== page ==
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DRPS : Course Catalogue : Business School : Business Studies

Undergraduate Course: Interactive Retailing (BUST10150)

Course Outline
SchoolBusiness School CollegeCollege of Arts, Humanities and Social Sciences
Credit level (Normal year taken)SCQF Level 10 (Year 3 Undergraduate) AvailabilityAvailable to all students
SCQF Credits20 ECTS Credits10
SummaryRetailing is a pervasive element of society and marketing. Yet the scope of retailing has been challenged by changes in consumption, technology, competition, and society. As a result, retailers have been forced to adapt to be successful. This course offers students the opportunity to study and understand retailing and how to address these challenges.
Course description This course is designed to introduce students to key retailing principles and key terms, to complement other speciality courses, such as services marketing, brand culture, and financial services marketing. By the end of the course, students should be able to discuss current challenges and opportunities in retailing.

The course provides an overview of the organising principles and strategies applied by retailers in today's changing environment. Further, we will cover a wide spectrum of retail channels with a focus on creating seamless customer experiences while developing a competitive edge. Specifically, we will review multiple and omnichannel retailing as well as changes to the retail environment. We will emphasise decision-making processes for both consumers and retail managers. Finally, we will discuss the role of technology in retailing and how retailers incorporate new technologies into business strategies.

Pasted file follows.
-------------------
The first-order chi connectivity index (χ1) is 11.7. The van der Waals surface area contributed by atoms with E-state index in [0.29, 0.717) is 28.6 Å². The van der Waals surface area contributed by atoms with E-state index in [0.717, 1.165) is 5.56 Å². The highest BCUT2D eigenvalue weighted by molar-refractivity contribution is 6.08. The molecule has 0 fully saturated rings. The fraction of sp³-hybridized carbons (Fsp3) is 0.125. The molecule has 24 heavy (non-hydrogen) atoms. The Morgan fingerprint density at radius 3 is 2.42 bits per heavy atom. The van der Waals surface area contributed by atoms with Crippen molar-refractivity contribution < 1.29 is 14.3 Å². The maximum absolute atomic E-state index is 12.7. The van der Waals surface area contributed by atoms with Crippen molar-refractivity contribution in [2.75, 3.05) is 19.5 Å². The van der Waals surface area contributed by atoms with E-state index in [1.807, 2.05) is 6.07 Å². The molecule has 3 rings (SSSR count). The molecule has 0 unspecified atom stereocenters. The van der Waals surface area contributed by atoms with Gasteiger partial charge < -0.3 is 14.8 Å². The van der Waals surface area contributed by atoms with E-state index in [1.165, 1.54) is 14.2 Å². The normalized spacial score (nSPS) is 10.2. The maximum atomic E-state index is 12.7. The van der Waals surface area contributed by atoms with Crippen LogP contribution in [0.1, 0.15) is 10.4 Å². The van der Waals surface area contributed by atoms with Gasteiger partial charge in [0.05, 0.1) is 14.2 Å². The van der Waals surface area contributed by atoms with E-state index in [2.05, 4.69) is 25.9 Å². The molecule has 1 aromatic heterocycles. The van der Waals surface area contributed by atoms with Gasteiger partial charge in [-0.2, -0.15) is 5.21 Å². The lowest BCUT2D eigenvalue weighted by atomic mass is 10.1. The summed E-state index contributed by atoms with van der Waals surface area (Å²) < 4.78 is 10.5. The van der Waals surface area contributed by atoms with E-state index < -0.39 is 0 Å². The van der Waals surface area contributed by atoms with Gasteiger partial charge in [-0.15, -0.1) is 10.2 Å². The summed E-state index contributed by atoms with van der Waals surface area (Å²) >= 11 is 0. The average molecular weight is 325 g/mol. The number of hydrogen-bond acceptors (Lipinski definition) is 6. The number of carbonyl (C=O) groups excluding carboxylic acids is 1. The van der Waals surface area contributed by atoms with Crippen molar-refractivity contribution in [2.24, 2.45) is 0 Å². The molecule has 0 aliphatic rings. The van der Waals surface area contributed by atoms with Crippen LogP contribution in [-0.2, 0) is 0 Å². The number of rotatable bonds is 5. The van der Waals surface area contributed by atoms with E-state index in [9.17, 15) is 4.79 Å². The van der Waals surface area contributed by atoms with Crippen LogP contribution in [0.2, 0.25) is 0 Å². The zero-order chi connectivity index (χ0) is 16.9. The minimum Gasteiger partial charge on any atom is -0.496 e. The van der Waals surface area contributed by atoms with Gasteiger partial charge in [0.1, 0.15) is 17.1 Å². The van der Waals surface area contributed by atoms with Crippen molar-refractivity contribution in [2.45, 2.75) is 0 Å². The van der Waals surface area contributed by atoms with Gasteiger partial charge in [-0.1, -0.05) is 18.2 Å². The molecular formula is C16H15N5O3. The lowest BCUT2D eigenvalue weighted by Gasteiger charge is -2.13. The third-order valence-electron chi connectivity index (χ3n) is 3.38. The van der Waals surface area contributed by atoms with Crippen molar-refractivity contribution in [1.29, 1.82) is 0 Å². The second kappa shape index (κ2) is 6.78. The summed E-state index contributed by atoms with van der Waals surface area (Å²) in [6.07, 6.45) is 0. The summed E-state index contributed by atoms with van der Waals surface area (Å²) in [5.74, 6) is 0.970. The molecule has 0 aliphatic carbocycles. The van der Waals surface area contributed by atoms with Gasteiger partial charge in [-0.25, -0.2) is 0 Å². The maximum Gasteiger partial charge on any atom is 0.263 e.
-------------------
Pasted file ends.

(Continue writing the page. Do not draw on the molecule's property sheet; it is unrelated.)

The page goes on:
The course is delivered across the semester, as follows:
- Introduction to Retailing
- Types of Retailers and New Trends in Retailing
- Location
- Atmospherics
- Omnichannel Retailing
- Customer-Centric Mindset
- Retailing Strategies
- Merchandising
- Technology in Retailing
- Luxury Retailing
Entry Requirements (not applicable to Visiting Students)
Pre-requisites Students MUST have passed: Marketing (BUST08004)
Prohibited Combinations Other requirements None
Information for Visiting Students
Pre-requisitesVisiting students must have at least 4 Business courses at grade B or above. This MUST INCLUDE at least one Marketing course at intermediate level. This course cannot be taken alongside BUST08004 Marketing. We will only consider University/College level courses.
High Demand Course? Yes
Course Delivery Information
Academic year 2024/25, Available to all students (SV1) Quota:  None
Course Start Semester 2
Timetable Timetable